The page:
Did you know that preschoolers get about an hour less sleep a day than they did 20 years ago? It's not because they don't need it. Most 4 year olds will take a nap at preschool if it's a normal part of the day. New research is linking too little sleep during these years to behavior problems in grade school.

    Answer by kaycee14 at 12:25 PM on Feb. 21, 2009

  • As for the bottle...
    if it's just water, there is no harm. Some kids need (yes NEED) the sucking motion to calm down and relax. Is it a habit? Yes. So what? Most of us have habits and rituals we do each day without thinking about it. But if something makes us do that thing differently, it feels wrong. Like I said, if it's water, there is no harm.
    So, if you think she will adapt easily, then keep going.
    If you think she will have a hard time, give them back with just water. You can take them away when she's older and can understand things like the "bottle fairy" or you can't go to preschool if you still use a bottle. Whatever "rule" you want to make up. Then you can ease her into it and let her decide when the time is right.

    Answer by kaycee14 at 12:31 PM on Feb. 21, 2009

  • The nap is more than a necessity, it is imperative, so don't stop the nap. Bottle feeding, well, I agree with kaycee. Putting water in the bottle at night if she is still needing to nuky is okay, imo. I did that with 2 of my 5. It soothed them and they eventually gave up the water bottle. I did try water bottle at night with one of my kiddos, she hated the water so gave up the bottle all together! This too shall pass, but make sure whatever your decision is, you stay consistent and calm! I KNOW it's hard. Some children need a more tapered transition and can't handle the sudden shock of taking it away. Every child takes something from their infancy into their toddler-hood, be it a blanket, a teddy, and yes, even a bottle. So to abruptly take that from them can be traumatic for the child. (if it's the bottle they carry over). Whatever you choose, again, just be consistent. Water in the bottle is a good suggestion!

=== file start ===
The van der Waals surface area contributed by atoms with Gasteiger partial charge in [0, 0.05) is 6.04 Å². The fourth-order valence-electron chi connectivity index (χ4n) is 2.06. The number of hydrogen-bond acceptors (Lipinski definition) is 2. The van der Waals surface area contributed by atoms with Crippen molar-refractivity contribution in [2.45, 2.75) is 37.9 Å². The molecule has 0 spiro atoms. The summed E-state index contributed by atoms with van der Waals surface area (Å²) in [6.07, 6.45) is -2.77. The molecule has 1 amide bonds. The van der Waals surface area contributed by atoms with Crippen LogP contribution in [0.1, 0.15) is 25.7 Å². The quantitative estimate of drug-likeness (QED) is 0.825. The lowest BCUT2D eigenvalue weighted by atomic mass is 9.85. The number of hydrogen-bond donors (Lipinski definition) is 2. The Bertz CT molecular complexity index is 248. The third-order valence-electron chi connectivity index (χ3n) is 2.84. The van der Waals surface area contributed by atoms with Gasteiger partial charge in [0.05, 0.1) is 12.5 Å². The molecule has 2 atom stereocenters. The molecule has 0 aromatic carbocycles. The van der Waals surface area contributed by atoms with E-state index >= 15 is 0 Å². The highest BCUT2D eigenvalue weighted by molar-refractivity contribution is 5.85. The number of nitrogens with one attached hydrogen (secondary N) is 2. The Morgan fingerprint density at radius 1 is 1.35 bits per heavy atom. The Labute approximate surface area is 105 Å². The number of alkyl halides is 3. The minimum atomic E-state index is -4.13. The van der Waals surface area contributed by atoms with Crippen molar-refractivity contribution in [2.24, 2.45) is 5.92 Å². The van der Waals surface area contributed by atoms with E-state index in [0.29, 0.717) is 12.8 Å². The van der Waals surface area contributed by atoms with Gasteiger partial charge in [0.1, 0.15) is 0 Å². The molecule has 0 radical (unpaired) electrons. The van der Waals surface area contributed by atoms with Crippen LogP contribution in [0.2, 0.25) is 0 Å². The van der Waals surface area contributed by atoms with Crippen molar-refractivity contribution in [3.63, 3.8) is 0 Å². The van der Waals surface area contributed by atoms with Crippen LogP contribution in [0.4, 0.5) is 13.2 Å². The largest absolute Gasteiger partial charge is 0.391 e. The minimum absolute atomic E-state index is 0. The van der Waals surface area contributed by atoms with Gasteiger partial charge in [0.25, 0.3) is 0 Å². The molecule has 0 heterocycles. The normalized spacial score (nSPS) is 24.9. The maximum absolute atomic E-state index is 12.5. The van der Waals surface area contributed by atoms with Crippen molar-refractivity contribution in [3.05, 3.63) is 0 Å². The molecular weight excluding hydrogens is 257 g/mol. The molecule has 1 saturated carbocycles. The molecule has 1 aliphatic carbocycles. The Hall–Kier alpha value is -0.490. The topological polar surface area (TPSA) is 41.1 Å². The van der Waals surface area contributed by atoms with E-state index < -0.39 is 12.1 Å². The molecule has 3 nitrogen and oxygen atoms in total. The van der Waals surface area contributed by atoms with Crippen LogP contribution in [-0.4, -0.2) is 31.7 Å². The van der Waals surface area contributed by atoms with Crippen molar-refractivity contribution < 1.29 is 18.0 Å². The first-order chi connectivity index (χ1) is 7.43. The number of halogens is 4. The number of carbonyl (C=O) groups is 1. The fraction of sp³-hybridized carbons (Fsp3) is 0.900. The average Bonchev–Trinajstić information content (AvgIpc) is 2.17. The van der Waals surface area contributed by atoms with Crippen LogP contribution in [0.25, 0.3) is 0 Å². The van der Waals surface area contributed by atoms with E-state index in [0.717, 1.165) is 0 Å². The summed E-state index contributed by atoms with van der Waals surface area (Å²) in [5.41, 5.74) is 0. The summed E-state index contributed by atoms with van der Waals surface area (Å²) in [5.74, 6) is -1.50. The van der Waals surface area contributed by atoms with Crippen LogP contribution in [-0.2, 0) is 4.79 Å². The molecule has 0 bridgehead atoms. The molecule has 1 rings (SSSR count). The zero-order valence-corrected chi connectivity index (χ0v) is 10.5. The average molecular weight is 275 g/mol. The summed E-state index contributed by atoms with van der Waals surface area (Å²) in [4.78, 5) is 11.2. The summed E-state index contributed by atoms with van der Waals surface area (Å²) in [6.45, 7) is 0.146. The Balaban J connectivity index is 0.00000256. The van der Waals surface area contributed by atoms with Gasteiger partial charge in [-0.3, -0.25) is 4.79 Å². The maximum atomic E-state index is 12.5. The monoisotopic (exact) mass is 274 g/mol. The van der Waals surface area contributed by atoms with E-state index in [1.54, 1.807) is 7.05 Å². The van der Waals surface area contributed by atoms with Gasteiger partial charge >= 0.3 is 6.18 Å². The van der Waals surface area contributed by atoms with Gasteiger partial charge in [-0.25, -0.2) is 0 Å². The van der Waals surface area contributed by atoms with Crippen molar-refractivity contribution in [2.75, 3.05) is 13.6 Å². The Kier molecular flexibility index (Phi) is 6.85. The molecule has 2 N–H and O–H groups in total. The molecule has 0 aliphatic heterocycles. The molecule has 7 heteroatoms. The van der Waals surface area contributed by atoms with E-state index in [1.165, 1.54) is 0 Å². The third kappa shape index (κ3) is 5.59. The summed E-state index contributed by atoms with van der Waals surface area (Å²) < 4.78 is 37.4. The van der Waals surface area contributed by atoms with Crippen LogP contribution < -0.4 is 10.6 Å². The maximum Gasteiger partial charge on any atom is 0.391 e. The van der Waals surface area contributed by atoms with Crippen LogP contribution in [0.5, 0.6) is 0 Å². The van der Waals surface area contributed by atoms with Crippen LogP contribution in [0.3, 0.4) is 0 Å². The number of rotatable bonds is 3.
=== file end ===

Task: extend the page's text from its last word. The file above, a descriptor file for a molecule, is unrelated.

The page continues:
Answer by blessed5x at 12:39 PM on Feb. 21, 2009